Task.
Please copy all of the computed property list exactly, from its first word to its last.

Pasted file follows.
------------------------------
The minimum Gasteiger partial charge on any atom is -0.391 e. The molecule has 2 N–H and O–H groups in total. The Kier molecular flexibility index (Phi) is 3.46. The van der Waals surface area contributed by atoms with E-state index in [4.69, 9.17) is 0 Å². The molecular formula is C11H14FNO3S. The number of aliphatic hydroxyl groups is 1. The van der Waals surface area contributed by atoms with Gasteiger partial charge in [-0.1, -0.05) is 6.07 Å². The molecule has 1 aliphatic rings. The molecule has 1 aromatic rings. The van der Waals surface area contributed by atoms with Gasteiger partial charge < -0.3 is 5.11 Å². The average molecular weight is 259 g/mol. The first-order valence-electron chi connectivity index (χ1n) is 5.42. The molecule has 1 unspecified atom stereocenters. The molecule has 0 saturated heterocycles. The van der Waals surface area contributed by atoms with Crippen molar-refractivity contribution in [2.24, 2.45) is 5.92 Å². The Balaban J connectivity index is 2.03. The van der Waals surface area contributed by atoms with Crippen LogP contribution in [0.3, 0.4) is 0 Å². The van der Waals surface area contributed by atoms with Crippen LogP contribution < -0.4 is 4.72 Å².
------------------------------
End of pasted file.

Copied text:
The minimum Gasteiger partial charge on any atom is -0.391 e. The molecule has 2 N–H and O–H groups in total. The Kier molecular flexibility index (Phi) is 3.46. The van der Waals surface area contributed by atoms with E-state index in [4.69, 9.17) is 0 Å². The molecular formula is C11H14FNO3S. The number of aliphatic hydroxyl groups is 1. The van der Waals surface area contributed by atoms with Gasteiger partial charge in [-0.1, -0.05) is 6.07 Å². The molecule has 1 aliphatic rings. The molecule has 1 aromatic rings. The van der Waals surface area contributed by atoms with Gasteiger partial charge < -0.3 is 5.11 Å². The average molecular weight is 259 g/mol. The first-order valence-electron chi connectivity index (χ1n) is 5.42. The molecule has 1 unspecified atom stereocenters. The molecule has 0 saturated heterocycles. The van der Waals surface area contributed by atoms with Crippen molar-refractivity contribution in [2.24, 2.45) is 5.92 Å². The Balaban J connectivity index is 2.03. The van der Waals surface area contributed by atoms with Crippen LogP contribution in [0.3, 0.4) is 0 Å². The van der Waals surface area contributed by atoms with Crippen LogP contribution < -0.4 is 4.72 Å².